inflation: Inflation – An economic scourge or a source of new opportunities

Inflation, a source of opportunity? That’s not what our class books suggested, is it? Especially if you’re a salaried employee who knows that inflation could ultimately lead to unemployment, making that an opportunity seems nearly impossible.

So, I think it’s time to go beyond these pages and draw conclusions based on current market trends.

Whether you’re a small business owner, a corporate giant, a 5 to 9 employee, or a housewife, “inflation” gives everyone jitters. Generally, with the term inflation, people perceive a sudden increase in the prices of food and other products and services along with a gradual decline in the purchasing power of consumers. However, what we usually don’t pay attention to is its impact on the labor market and the unemployment rate, and that it could turn out to be surprisingly positive.

Having trouble understanding the relationship between inflation and unemployment?

Let’s decode together!

According to a report by Global Data, a world-renowned company for collecting and analyzing data to provide comprehensive, authoritative and granular intelligence, ”
India’s consumer price inflation rate reached 6.7% in July 2022, down 0.3% from the previous month of June 2022.
Whereas, ”
India’s unemployment rate hit 8.2% in August 2022 and the highest since August 2021,
falling from a level of 6.8% in July 2022.”

Experts believe that for inflation to fall, unemployment must rise. But the problem here is that an increase in the unemployment rate does not mean that companies stop hiring. We can just expect a change in the way they hire. For example, over the past year we have seen a number of mass layoffs, but we have also seen many new and unconventional job opportunities changing the dynamics of the employment sector. In other words, a sudden upward movement in the unemployment rate may also indicate a change in hiring trends.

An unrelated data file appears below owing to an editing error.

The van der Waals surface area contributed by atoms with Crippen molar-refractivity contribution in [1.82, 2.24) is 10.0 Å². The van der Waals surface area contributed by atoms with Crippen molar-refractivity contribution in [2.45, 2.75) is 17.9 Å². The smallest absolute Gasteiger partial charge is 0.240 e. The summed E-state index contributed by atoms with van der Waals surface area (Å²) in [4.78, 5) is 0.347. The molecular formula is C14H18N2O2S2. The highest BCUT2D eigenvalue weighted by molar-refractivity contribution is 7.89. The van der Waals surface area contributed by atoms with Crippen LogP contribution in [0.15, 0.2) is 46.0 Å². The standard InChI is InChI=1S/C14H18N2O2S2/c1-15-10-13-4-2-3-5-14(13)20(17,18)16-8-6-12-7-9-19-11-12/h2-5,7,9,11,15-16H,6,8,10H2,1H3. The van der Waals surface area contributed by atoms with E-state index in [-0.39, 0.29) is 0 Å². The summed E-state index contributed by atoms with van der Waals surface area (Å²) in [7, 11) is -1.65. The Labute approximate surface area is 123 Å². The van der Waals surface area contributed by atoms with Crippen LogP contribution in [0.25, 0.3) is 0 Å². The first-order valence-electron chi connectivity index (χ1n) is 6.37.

Let’s try to understand this in another way. Have you heard of the Phillips curve?

What is the “Phillips curve”?

Developed by AW Phillips, Phillips Curve is an economic concept that claims a stable and inverse relationship between inflation and unemployment. According to this theory, economic growth often leads to minor inflation, which is then followed by new job opportunities and lower unemployment.


Through this graph of the Phillips curve, it is quite evident that the inverse relationship between inflation and unemployment is a downward curve with inflation on the Y axis and unemployment on the X axis. Simply put, an increase in inflation leads to a decrease in unemployment and vice versa.

Following this theory in the 1960s, many governments adopted a “stop-go” strategy. Under this strategy, a certain level of inflation was established and multiple fiscal policies were used to expand and contract the economy to achieve the target growth rates. However, this stable relationship between inflation and unemployment suffered a severe blow in the 1970s when “stagflation” occurred. Stagflation is a state in which an economy experiences stagnant growth accompanied by high unemployment and high inflation. Obviously, this is a very terrible economic condition for any nation.

As a result, experts took a closer look at the theory and concluded that since people can adjust their expectations and make monetary decisions about future inflation rates based on current rates, the Phillips curve cannot work effectively. only for a short time.

Inflation=Unemployment=new opportunities, how?